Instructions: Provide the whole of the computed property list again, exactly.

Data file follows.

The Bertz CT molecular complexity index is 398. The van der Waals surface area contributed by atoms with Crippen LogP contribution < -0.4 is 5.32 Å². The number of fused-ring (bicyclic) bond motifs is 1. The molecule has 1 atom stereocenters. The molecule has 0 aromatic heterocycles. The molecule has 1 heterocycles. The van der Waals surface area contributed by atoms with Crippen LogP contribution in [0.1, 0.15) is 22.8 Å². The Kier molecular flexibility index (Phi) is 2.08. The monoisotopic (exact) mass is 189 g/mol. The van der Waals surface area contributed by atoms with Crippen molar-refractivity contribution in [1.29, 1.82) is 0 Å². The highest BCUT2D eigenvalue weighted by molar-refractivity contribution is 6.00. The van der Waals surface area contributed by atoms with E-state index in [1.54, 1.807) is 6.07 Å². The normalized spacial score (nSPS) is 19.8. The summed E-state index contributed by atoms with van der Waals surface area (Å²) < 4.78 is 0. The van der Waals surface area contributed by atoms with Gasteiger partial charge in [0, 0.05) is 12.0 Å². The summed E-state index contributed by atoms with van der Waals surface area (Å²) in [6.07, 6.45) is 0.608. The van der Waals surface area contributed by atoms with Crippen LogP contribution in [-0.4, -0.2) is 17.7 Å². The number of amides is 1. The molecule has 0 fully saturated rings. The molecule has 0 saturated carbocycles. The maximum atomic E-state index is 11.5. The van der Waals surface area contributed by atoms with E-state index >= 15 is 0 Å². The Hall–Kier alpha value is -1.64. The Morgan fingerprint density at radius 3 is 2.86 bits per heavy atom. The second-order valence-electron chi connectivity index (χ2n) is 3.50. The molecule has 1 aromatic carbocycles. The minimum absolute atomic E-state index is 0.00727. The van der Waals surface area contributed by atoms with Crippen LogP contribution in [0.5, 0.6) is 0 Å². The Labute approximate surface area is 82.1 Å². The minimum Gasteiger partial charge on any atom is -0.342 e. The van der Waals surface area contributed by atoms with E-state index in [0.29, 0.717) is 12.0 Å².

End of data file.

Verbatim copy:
The Bertz CT molecular complexity index is 398. The van der Waals surface area contributed by atoms with Crippen LogP contribution < -0.4 is 5.32 Å². The number of fused-ring (bicyclic) bond motifs is 1. The molecule has 1 atom stereocenters. The molecule has 0 aromatic heterocycles. The molecule has 1 heterocycles. The van der Waals surface area contributed by atoms with Crippen LogP contribution in [0.1, 0.15) is 22.8 Å². The Kier molecular flexibility index (Phi) is 2.08. The monoisotopic (exact) mass is 189 g/mol. The van der Waals surface area contributed by atoms with Crippen molar-refractivity contribution in [1.29, 1.82) is 0 Å². The highest BCUT2D eigenvalue weighted by molar-refractivity contribution is 6.00. The van der Waals surface area contributed by atoms with E-state index in [1.54, 1.807) is 6.07 Å². The normalized spacial score (nSPS) is 19.8. The summed E-state index contributed by atoms with van der Waals surface area (Å²) < 4.78 is 0. The van der Waals surface area contributed by atoms with Gasteiger partial charge in [0, 0.05) is 12.0 Å². The summed E-state index contributed by atoms with van der Waals surface area (Å²) in [6.07, 6.45) is 0.608. The van der Waals surface area contributed by atoms with Crippen LogP contribution in [-0.4, -0.2) is 17.7 Å². The number of amides is 1. The molecule has 0 fully saturated rings. The molecule has 0 saturated carbocycles. The maximum atomic E-state index is 11.5. The van der Waals surface area contributed by atoms with E-state index >= 15 is 0 Å². The Hall–Kier alpha value is -1.64. The Morgan fingerprint density at radius 3 is 2.86 bits per heavy atom. The second-order valence-electron chi connectivity index (χ2n) is 3.50. The molecule has 1 aromatic carbocycles. The minimum absolute atomic E-state index is 0.00727. The van der Waals surface area contributed by atoms with Crippen LogP contribution in [0.5, 0.6) is 0 Å². The Labute approximate surface area is 82.1 Å². The minimum Gasteiger partial charge on any atom is -0.342 e. The van der Waals surface area contributed by atoms with E-state index in [0.29, 0.717) is 12.0 Å².